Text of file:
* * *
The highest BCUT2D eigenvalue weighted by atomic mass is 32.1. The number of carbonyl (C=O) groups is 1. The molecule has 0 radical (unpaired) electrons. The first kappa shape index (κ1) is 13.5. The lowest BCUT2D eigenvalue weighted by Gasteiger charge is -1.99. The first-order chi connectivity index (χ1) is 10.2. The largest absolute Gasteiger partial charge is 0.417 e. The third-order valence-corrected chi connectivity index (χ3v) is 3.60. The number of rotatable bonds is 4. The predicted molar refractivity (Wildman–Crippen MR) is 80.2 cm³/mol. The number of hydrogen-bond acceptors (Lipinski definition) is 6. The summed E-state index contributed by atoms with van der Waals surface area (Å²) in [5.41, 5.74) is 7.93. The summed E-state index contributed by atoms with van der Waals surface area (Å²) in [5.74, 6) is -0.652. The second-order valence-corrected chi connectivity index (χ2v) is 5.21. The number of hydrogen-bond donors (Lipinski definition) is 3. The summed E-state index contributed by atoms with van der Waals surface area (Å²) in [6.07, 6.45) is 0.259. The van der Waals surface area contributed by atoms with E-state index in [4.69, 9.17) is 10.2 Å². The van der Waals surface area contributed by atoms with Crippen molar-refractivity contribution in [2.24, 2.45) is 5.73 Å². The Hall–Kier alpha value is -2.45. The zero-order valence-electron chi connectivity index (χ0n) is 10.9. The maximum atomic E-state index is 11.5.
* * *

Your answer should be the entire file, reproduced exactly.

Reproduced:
The highest BCUT2D eigenvalue weighted by atomic mass is 32.1. The number of carbonyl (C=O) groups is 1. The molecule has 0 radical (unpaired) electrons. The first kappa shape index (κ1) is 13.5. The lowest BCUT2D eigenvalue weighted by Gasteiger charge is -1.99. The first-order chi connectivity index (χ1) is 10.2. The largest absolute Gasteiger partial charge is 0.417 e. The third-order valence-corrected chi connectivity index (χ3v) is 3.60. The number of rotatable bonds is 4. The predicted molar refractivity (Wildman–Crippen MR) is 80.2 cm³/mol. The number of hydrogen-bond acceptors (Lipinski definition) is 6. The summed E-state index contributed by atoms with van der Waals surface area (Å²) in [5.41, 5.74) is 7.93. The summed E-state index contributed by atoms with van der Waals surface area (Å²) in [5.74, 6) is -0.652. The second-order valence-corrected chi connectivity index (χ2v) is 5.21. The number of hydrogen-bond donors (Lipinski definition) is 3. The summed E-state index contributed by atoms with van der Waals surface area (Å²) in [6.07, 6.45) is 0.259. The van der Waals surface area contributed by atoms with E-state index in [4.69, 9.17) is 10.2 Å². The van der Waals surface area contributed by atoms with Crippen molar-refractivity contribution in [2.24, 2.45) is 5.73 Å². The Hall–Kier alpha value is -2.45. The zero-order valence-electron chi connectivity index (χ0n) is 10.9. The maximum atomic E-state index is 11.5.